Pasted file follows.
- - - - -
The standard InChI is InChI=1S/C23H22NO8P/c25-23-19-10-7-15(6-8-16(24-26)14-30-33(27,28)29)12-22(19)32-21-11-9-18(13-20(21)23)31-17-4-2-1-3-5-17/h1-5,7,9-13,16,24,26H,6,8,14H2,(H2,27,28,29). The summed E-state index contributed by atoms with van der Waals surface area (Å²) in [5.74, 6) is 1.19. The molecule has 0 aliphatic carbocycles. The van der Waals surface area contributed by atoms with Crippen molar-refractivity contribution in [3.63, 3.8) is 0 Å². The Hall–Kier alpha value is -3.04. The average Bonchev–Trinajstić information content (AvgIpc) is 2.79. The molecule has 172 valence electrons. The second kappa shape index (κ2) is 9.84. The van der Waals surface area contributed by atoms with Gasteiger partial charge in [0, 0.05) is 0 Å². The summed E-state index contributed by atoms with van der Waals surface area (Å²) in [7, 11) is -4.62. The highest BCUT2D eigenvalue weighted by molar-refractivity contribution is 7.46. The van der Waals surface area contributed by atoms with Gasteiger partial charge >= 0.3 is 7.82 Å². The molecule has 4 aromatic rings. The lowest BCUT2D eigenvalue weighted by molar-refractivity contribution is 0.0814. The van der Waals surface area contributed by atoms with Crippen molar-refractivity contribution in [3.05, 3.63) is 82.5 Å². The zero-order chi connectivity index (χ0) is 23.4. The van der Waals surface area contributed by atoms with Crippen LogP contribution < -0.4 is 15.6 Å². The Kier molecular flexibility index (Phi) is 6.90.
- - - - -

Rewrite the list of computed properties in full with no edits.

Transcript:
The standard InChI is InChI=1S/C23H22NO8P/c25-23-19-10-7-15(6-8-16(24-26)14-30-33(27,28)29)12-22(19)32-21-11-9-18(13-20(21)23)31-17-4-2-1-3-5-17/h1-5,7,9-13,16,24,26H,6,8,14H2,(H2,27,28,29). The summed E-state index contributed by atoms with van der Waals surface area (Å²) in [5.74, 6) is 1.19. The molecule has 0 aliphatic carbocycles. The van der Waals surface area contributed by atoms with Crippen molar-refractivity contribution in [3.63, 3.8) is 0 Å². The Hall–Kier alpha value is -3.04. The average Bonchev–Trinajstić information content (AvgIpc) is 2.79. The molecule has 172 valence electrons. The second kappa shape index (κ2) is 9.84. The van der Waals surface area contributed by atoms with Gasteiger partial charge in [0, 0.05) is 0 Å². The summed E-state index contributed by atoms with van der Waals surface area (Å²) in [7, 11) is -4.62. The highest BCUT2D eigenvalue weighted by molar-refractivity contribution is 7.46. The van der Waals surface area contributed by atoms with Gasteiger partial charge >= 0.3 is 7.82 Å². The molecule has 4 aromatic rings. The lowest BCUT2D eigenvalue weighted by molar-refractivity contribution is 0.0814. The van der Waals surface area contributed by atoms with Crippen molar-refractivity contribution in [3.05, 3.63) is 82.5 Å². The zero-order chi connectivity index (χ0) is 23.4. The van der Waals surface area contributed by atoms with Crippen LogP contribution < -0.4 is 15.6 Å². The Kier molecular flexibility index (Phi) is 6.90.